- planqc and d-fine win a contract worth about a million euros to use quantum machine learning for the improvement of climate models.
- These models could be used for more precise climate predictions and creating ways to mitigate the effects of climate change.
- This s is already the second order from DLR for planqc.
PRESS RELEASE — planqc and d-fine were commissioned by the German Aerospace Center (DLR) to improve climate models using innovative quantum machine learning techniques as part of the DLR Quantum Computing Initiative (DLR QCI). The contract is worth around one million euros and aims at enabling more precise climate predictions and robust strategies for mitigating the effects of climate change.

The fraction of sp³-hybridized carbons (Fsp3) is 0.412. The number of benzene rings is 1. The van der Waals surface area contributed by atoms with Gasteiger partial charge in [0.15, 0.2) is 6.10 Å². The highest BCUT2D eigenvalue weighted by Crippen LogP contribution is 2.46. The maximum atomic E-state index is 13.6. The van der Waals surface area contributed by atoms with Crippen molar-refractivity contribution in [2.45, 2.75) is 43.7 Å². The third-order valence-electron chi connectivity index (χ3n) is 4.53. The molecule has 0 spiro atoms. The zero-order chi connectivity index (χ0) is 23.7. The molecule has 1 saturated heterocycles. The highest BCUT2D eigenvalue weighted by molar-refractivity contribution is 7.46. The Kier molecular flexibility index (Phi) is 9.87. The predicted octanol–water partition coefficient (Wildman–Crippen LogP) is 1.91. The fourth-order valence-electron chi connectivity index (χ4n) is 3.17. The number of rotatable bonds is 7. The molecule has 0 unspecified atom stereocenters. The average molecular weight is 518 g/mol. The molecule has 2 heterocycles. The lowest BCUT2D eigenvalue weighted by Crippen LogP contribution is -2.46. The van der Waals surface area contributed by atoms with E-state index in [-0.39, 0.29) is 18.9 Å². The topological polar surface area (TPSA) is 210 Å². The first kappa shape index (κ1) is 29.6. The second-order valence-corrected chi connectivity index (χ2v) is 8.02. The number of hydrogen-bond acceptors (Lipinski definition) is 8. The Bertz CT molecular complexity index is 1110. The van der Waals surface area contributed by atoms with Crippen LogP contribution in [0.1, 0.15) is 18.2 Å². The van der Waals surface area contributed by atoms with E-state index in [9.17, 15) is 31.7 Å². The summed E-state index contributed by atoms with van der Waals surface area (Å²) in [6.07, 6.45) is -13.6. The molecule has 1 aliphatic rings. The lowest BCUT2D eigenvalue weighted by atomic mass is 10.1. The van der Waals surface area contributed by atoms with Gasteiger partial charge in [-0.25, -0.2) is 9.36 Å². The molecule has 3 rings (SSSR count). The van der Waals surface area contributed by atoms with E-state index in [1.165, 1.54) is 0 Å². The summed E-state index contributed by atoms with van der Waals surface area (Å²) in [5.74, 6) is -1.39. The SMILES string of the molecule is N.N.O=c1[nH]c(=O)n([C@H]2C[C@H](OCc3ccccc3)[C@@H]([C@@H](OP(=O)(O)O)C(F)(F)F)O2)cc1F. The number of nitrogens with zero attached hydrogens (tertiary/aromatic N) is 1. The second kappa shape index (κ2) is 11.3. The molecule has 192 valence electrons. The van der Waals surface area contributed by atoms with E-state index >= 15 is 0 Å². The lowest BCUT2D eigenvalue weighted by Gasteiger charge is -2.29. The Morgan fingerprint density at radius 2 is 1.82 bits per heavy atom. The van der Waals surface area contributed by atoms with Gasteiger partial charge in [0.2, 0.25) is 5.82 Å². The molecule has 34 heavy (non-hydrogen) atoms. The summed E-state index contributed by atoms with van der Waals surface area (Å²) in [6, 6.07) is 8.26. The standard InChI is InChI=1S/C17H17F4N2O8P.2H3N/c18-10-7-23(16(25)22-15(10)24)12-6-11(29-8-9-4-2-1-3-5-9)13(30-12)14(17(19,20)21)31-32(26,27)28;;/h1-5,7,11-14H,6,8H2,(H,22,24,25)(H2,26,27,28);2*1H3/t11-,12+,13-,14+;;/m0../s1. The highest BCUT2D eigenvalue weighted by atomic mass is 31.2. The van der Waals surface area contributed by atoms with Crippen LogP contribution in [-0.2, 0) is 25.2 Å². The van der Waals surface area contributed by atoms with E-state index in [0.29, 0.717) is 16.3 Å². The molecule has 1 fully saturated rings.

For planqc, this is already the second order from DLR, after winning an international tender worth 29 million euros for building Europe’s first digital quantum computer based on neutral atoms.
As pioneers in their respective fields, planqc and d-fine are combining their expertise to achieve groundbreaking advances in climate modeling together with researchers at the DLR Institute of Atmospheric Physics (DLR-IPA).